For the falling limb, the minimum annual stage has been recorded between the months of October and January. For these months, depending on when the processes have changed, the slopes can be characteristic of the rising or falling limbs and vary between 3.0 and 5.0 × 10−5 m⋅m−1.
It is worth noting that the changes between the channel and floodplains occur not only by the river overflowing its banks but also via breaks in the lateral levees in the Amazon system [Rudorff et al. 2014; Trigg et al. 2012]. Therefore, the processes of filling and draining of floodplains take place even before the occurrence of the bankfull level, and such dynamics impact the whole level range throughout the year.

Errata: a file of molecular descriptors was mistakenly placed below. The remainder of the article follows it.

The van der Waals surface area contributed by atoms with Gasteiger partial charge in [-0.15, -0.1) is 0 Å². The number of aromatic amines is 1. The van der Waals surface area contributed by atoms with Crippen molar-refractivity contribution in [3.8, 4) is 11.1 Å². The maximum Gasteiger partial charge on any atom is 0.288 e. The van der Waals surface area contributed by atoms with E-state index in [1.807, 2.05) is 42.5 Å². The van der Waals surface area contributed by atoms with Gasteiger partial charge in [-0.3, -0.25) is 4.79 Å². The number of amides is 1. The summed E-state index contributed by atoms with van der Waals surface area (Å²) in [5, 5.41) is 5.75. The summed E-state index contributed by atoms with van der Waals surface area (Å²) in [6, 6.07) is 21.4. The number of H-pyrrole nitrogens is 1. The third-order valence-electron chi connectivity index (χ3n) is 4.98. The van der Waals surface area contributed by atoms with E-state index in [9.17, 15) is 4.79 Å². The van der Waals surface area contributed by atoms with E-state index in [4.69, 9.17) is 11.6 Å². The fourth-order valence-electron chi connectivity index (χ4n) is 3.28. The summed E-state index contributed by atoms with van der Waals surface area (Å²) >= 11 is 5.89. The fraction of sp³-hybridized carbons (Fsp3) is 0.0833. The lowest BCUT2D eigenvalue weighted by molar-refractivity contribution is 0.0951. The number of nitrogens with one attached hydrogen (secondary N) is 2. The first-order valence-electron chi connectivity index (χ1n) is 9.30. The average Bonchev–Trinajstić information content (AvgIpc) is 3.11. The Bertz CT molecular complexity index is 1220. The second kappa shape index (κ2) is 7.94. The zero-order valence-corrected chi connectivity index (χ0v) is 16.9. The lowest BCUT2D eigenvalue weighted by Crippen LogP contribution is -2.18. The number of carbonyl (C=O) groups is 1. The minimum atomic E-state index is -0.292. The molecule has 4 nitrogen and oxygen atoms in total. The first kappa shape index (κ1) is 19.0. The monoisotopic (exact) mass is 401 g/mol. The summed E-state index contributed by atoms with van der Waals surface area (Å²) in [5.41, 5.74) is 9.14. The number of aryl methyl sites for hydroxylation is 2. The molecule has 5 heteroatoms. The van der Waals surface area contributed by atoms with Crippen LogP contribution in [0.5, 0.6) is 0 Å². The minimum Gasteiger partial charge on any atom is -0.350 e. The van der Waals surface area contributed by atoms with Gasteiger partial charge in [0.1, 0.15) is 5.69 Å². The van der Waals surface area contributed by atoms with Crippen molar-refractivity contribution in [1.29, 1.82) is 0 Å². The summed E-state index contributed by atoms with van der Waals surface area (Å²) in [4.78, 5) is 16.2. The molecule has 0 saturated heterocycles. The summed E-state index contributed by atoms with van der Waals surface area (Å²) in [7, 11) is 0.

The effects of floodplain storage on the slope variability and, consequently, on the stage–discharge relationship have already been investigated by Meade et al.  for several stations along the Solimões River. However, these authors did not have access to data to correct water levels to a unique datum. Thus, they recommended discretizing the stage–discharge data in rising and falling periods to improve the discharge estimates. The present results indicate that rising/falling discretization is not clear for this station and the consideration of slope parameters is paramount to obtaining an accurate data series for the Manacapuru station.
3.2. Geometric parameters